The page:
Cosby said he’d attempted to discuss the license request with the mayor more than a month in advance of this week’s hearing. When asked why he didn’t return Cosby’s call, Williams said it was because he didn’t work for him but for the residents of the town.
Cosby said his clients had clearly indicated a willingness to work with the community when they’d abandoned a license request a few years ago after learning that most of the community was opposed. Now, however, Cosby said many, including well known residents Gabe Purnell and Phyllis Purnell, no longer opposed the application. Cosby objected to Williams’ assertions he’d canvassed the community and found residents were overwhelmingly against the license request. Cosby pointed out that if there were lots of residents opposed, they weren’t at the hearing.
“Dammit that’s because we’re here,” Williams interjected, before being asked by the BLC attorney to calm down or leave the room.
Cosby said he wouldn’t have submitted an application on behalf of Uncle Willie’s if he thought there was a lot of community opposition.
“I wouldn’t come down here and waste my time, my clients’ time and this board’s time making an application here unless I thought the ground was ripe,” he said.
Cosby added Uncle Willie’s would not be the only establishment selling alcohol in a residential neighborhood, as Cheers was in a residential neighborhood and Burley Oak backed up to a residential neighborhood. He pointed out both of those were also in close proximity to Heron Park.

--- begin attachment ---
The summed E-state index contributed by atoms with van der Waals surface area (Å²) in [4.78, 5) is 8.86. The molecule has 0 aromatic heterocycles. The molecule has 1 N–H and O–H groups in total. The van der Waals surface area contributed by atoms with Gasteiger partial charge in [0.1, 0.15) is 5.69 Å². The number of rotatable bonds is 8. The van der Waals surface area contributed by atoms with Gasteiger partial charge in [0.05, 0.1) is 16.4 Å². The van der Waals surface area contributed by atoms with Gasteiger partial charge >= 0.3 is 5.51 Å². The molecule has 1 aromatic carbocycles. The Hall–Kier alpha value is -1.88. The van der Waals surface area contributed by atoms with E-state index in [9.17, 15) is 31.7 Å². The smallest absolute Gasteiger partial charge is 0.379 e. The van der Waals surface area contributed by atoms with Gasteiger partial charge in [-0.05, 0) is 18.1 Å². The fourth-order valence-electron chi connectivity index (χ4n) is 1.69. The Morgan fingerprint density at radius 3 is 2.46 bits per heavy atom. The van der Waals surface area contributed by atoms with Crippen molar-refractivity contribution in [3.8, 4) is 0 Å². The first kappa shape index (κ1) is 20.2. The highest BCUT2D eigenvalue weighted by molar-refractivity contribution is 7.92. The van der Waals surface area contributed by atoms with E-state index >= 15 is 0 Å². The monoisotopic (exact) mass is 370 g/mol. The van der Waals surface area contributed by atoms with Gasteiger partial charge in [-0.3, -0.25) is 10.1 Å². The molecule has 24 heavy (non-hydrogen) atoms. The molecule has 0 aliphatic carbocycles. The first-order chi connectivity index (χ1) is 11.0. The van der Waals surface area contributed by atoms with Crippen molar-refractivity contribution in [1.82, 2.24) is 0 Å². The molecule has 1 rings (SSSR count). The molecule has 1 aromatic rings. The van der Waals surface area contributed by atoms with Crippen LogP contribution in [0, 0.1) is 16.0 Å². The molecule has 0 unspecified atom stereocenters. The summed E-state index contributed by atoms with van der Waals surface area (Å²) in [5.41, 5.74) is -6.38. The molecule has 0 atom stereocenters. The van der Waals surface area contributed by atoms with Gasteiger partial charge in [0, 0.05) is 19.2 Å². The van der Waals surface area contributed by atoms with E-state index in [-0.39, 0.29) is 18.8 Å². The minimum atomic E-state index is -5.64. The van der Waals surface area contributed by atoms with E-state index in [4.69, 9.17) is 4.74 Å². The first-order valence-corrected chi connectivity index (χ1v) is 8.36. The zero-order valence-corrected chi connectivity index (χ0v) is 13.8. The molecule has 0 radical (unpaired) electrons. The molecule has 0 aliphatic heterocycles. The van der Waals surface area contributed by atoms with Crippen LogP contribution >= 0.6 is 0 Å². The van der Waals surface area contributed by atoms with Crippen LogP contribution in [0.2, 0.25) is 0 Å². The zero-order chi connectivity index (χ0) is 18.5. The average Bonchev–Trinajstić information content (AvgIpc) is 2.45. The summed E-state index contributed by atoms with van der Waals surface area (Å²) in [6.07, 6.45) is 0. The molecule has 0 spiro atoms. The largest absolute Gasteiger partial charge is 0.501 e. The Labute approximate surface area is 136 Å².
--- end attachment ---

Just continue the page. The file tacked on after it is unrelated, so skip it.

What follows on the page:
Brittingham said he and Williams had been asked by the rest of the town council to speak against the Uncle Willie’s application. He said the town had cleaned up that neighborhood and didn’t want to see any negative changes.
“We know what it was like before and we don’t want to see it again…,” he said. “We visualize six packs going from the store to the park.”
BLC member Marty Pusey acknowledged the problems that area of Berlin had experienced in the past. She said she’d been involved first as a probation officer in the 1970s and later as a representative of the Worcester County Health Department.
“I do recall in the ‘90s the drive-by shootings that were happening,” she said. “The community and the town working together have done an outstanding job making that a better place to be.”
BLC member Charles Nichols said he was concerned about traffic in the area, since cars already backed up at the intersection near Uncle Willie’s.
Cosby argued his client had a proven track record at the store and that demand for beer and wine sales was there. He said that unlike the last time Uncle Willie’s applied for a license, there was not a crowd of protestants present.
“I’m hearing from the mayor and from the town council,” he said. “I’m not hearing from the people … There’s not a big crowd of residents here protesting this because they don’t have a problem with it.”
The board voted 3-0 to support a motion by Nichols to deny the license request. He said the board was tasked with considering the impact a license would have on the health, safety and welfare of the community.
“The public need’s being met,” Nichols said.